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Role of S Asia minus Af-Pak in global growth to rise: IMF.

Published: November 8, 2019

Despite the recent global economic slowdown, India remains among the fastest-growing large economies, and South Asia’s contribution to global growth is set to rise and it is poised to play a key role in the global economy, while those of more mature economies around the world decelerate, the International Monetary Fund (IMF) said in a recent policy paper.IMF’s geographical division of South Asia does not include Afghanistan and Pakistan.With a population that has a median age under 27, South Asia is the youngest region in Asia. Based on demographic trends, more than 150 million people in the region are expected to enter the labour market by 2030.

While policy recommendations remain country-specific, the new IMF paper recommends they focus on further progress in increasing revenues and reducing fiscal deficits; greater trade and foreign direct investment liberalisation; and investment in people.

Under a scenario that includes more ambitious liberalisation of trade and foreign direct investment, stepped-up efforts to improve infrastructure and the successful harnessing of South Asia’s workforce, the region could account for about one-third of global growth by 2040. This is 5 percentage points higher than the expected contribution under a baseline scenario based on current, ongoing policies and demographic trends.Under the scenario where more ambitious reforms move ahead, real gross domestic product (GDP) growth in South Asia would surpass 6.5 per cent on an average over the long-term compared to about 6 per cent under the baseline scenario. In a downside scenario, where job-rich growth fails to be delivered to the growing workforce, real GDP growth would be just 5 per cent, the paper says.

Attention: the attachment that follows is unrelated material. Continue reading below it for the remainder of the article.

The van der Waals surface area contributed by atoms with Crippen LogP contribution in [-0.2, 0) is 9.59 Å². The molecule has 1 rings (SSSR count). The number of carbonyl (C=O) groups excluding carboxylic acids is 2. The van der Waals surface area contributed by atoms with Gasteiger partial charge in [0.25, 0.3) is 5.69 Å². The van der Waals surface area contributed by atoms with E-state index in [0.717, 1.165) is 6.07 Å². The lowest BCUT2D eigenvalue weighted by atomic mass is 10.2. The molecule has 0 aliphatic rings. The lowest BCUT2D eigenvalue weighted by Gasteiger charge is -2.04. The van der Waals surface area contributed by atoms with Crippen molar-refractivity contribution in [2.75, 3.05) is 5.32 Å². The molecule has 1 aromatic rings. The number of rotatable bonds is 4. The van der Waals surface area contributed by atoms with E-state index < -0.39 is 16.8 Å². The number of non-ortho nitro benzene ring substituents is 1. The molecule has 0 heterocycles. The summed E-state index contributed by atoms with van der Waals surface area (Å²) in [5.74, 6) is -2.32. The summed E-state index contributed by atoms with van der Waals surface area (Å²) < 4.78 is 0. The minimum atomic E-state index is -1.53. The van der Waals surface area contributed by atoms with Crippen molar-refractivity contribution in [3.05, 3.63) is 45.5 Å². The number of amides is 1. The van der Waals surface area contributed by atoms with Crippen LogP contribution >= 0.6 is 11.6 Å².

The reform efforts, most importantly, would bring substantial improvement in per capita income and living standards in South Asia. For India alone, real GDP could be boosted by 20 per cent and per capita income to about 50 per cent of that in the United States by 2040, with important spillovers to the region through trade linkages and productivity gains from technology transfers.

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